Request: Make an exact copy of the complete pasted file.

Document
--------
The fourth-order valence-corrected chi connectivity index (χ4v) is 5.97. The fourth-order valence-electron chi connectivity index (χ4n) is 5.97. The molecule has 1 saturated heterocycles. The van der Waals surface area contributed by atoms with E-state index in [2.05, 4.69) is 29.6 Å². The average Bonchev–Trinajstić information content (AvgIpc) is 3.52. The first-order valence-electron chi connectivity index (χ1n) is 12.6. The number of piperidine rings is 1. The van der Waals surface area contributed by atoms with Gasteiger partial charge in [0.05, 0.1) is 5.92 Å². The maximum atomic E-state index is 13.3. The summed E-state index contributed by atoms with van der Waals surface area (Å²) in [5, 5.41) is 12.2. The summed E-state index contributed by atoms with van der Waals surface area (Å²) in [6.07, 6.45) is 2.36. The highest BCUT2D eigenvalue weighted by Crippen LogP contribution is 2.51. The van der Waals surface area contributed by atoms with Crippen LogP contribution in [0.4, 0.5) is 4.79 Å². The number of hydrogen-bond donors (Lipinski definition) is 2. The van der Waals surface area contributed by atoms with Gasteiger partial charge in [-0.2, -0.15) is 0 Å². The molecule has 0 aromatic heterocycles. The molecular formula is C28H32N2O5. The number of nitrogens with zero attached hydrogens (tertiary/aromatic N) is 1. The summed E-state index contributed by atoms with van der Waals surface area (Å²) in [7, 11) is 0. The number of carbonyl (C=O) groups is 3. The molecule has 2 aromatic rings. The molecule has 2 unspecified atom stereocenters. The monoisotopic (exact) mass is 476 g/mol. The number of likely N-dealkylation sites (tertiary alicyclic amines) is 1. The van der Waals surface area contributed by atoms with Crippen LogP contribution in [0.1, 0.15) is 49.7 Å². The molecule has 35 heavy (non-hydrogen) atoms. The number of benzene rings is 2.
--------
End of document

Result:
The fourth-order valence-corrected chi connectivity index (χ4v) is 5.97. The fourth-order valence-electron chi connectivity index (χ4n) is 5.97. The molecule has 1 saturated heterocycles. The van der Waals surface area contributed by atoms with E-state index in [2.05, 4.69) is 29.6 Å². The average Bonchev–Trinajstić information content (AvgIpc) is 3.52. The first-order valence-electron chi connectivity index (χ1n) is 12.6. The number of piperidine rings is 1. The van der Waals surface area contributed by atoms with Gasteiger partial charge in [0.05, 0.1) is 5.92 Å². The maximum atomic E-state index is 13.3. The summed E-state index contributed by atoms with van der Waals surface area (Å²) in [5, 5.41) is 12.2. The summed E-state index contributed by atoms with van der Waals surface area (Å²) in [6.07, 6.45) is 2.36. The highest BCUT2D eigenvalue weighted by Crippen LogP contribution is 2.51. The van der Waals surface area contributed by atoms with Crippen LogP contribution in [0.4, 0.5) is 4.79 Å². The number of hydrogen-bond donors (Lipinski definition) is 2. The van der Waals surface area contributed by atoms with Gasteiger partial charge in [-0.2, -0.15) is 0 Å². The molecule has 0 aromatic heterocycles. The molecular formula is C28H32N2O5. The number of nitrogens with zero attached hydrogens (tertiary/aromatic N) is 1. The summed E-state index contributed by atoms with van der Waals surface area (Å²) in [7, 11) is 0. The number of carbonyl (C=O) groups is 3. The molecule has 2 aromatic rings. The molecule has 2 unspecified atom stereocenters. The monoisotopic (exact) mass is 476 g/mol. The number of likely N-dealkylation sites (tertiary alicyclic amines) is 1. The van der Waals surface area contributed by atoms with Crippen LogP contribution in [0.1, 0.15) is 49.7 Å². The molecule has 35 heavy (non-hydrogen) atoms. The number of benzene rings is 2.